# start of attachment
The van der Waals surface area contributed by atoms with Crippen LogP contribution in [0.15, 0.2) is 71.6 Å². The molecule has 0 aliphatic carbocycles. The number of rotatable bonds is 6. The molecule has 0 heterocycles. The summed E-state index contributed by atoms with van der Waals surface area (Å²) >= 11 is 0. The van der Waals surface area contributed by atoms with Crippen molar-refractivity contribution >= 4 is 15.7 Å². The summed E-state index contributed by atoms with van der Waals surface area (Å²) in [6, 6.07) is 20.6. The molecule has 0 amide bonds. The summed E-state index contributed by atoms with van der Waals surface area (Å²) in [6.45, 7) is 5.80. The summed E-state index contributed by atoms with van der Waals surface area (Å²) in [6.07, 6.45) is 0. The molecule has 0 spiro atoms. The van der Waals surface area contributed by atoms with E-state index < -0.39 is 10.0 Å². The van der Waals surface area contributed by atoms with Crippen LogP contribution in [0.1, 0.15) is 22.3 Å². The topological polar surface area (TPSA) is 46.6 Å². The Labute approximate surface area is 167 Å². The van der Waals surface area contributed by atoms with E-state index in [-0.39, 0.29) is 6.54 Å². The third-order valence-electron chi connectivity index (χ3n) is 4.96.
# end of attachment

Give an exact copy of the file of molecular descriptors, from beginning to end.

The van der Waals surface area contributed by atoms with Crippen LogP contribution in [0.15, 0.2) is 71.6 Å². The molecule has 0 aliphatic carbocycles. The number of rotatable bonds is 6. The molecule has 0 heterocycles. The summed E-state index contributed by atoms with van der Waals surface area (Å²) >= 11 is 0. The van der Waals surface area contributed by atoms with Crippen molar-refractivity contribution >= 4 is 15.7 Å². The summed E-state index contributed by atoms with van der Waals surface area (Å²) in [6, 6.07) is 20.6. The molecule has 0 amide bonds. The summed E-state index contributed by atoms with van der Waals surface area (Å²) in [6.45, 7) is 5.80. The summed E-state index contributed by atoms with van der Waals surface area (Å²) in [6.07, 6.45) is 0. The molecule has 0 spiro atoms. The van der Waals surface area contributed by atoms with E-state index < -0.39 is 10.0 Å². The van der Waals surface area contributed by atoms with Crippen LogP contribution in [0.1, 0.15) is 22.3 Å². The topological polar surface area (TPSA) is 46.6 Å². The Labute approximate surface area is 167 Å². The van der Waals surface area contributed by atoms with E-state index in [-0.39, 0.29) is 6.54 Å². The third-order valence-electron chi connectivity index (χ3n) is 4.96.